I was on the hunt for new books to read recently – as opposed to just reading more of some of my favorite authors works. Along the way, I came across the Riddle-Master Trilogy by Patricia McKillip. This is one of those fantasy series that has been around for a while that I would see in the random library’s fantasy section. I have never taken the time to pick it up though. After reading several reviews announcing this as the best fantasy series that particular person had ever read, I thought it was time to give it a shot.
The story follows Morgon of Hed as he gets swept up into a quest to discover his destiny and save the world. Morgon, however, does not want the mantle of hero thrust upon him and continually tries to deny his fate. This is harder than it seems as he time and time again gets turned toward the mountain of the High One. He is faithfully accompanied by Deth, the High One’s harpist, who has a mysterious agenda of his own.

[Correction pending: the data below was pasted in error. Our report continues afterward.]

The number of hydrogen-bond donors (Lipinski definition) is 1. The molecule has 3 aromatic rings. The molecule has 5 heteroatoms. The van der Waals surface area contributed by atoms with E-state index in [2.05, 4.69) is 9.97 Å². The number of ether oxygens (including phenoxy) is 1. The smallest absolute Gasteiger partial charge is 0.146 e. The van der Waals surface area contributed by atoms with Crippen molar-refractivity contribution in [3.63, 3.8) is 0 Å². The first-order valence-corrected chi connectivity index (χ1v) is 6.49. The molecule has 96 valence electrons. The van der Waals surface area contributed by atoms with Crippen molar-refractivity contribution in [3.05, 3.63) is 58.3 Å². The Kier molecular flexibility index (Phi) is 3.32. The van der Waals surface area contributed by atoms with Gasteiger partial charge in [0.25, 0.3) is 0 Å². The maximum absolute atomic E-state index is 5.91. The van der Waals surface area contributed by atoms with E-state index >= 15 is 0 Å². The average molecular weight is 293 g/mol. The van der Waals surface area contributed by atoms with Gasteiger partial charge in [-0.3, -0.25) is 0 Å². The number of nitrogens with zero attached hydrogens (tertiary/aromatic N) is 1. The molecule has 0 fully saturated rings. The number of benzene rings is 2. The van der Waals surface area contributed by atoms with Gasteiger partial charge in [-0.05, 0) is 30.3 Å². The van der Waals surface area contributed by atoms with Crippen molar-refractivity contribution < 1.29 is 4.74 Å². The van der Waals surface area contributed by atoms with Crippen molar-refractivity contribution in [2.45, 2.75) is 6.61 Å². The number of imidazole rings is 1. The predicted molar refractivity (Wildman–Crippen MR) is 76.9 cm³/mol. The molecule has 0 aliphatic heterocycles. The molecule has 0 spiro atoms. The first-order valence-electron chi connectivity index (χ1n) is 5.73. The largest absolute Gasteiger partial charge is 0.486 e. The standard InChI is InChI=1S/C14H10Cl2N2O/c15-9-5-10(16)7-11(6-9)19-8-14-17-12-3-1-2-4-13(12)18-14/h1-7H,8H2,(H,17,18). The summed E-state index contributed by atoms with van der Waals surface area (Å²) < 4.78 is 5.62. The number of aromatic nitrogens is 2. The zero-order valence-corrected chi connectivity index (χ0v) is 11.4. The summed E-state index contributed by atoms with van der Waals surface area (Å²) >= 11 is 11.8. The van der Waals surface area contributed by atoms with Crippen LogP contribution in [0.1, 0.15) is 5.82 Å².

“I have lived for over a thousand years and can recognize the smell of Doom.” –Deth
Initially, the quest has a natural draw to the reader as the intrigue of riddles make one long for answers. Unfortunately, right as the tale picks up steam, it gets sidetracked into some worldbuilding, that while important, becomes a little ponderous (like this sentence). Dreams are jumped in and out of several times throughout the book without warning. While this adds to the mystery and riddles, it can feel overplayed. However, once it breaks though this inertia, Morgon’s story moves with a rhythm that keeps the reader committed to the journey. Then the story ends. Done.
There is an ending to the book, and it has importance, but it feels like the author said, “OK, book two now.” I love book series of all lengths, yet I prefer it when the individual books have self-contained stories. I’ll have a better sense when I finish the whole trilogy (yes, I’ll finish it), but my impression is that the trilogy is really one story that got divided into three parts. I know that’s a minor point, but it’s good to know before you get into a series.
Riddles, shape changers, destiny and doom. This story checks many boxes in the fantasy want-list. A steady, if not always perfect, intro into what promises to be an intriguing tale. Stay tuned for the review of the continuation Heir of Sea and Fire.
4.5 stars out of 10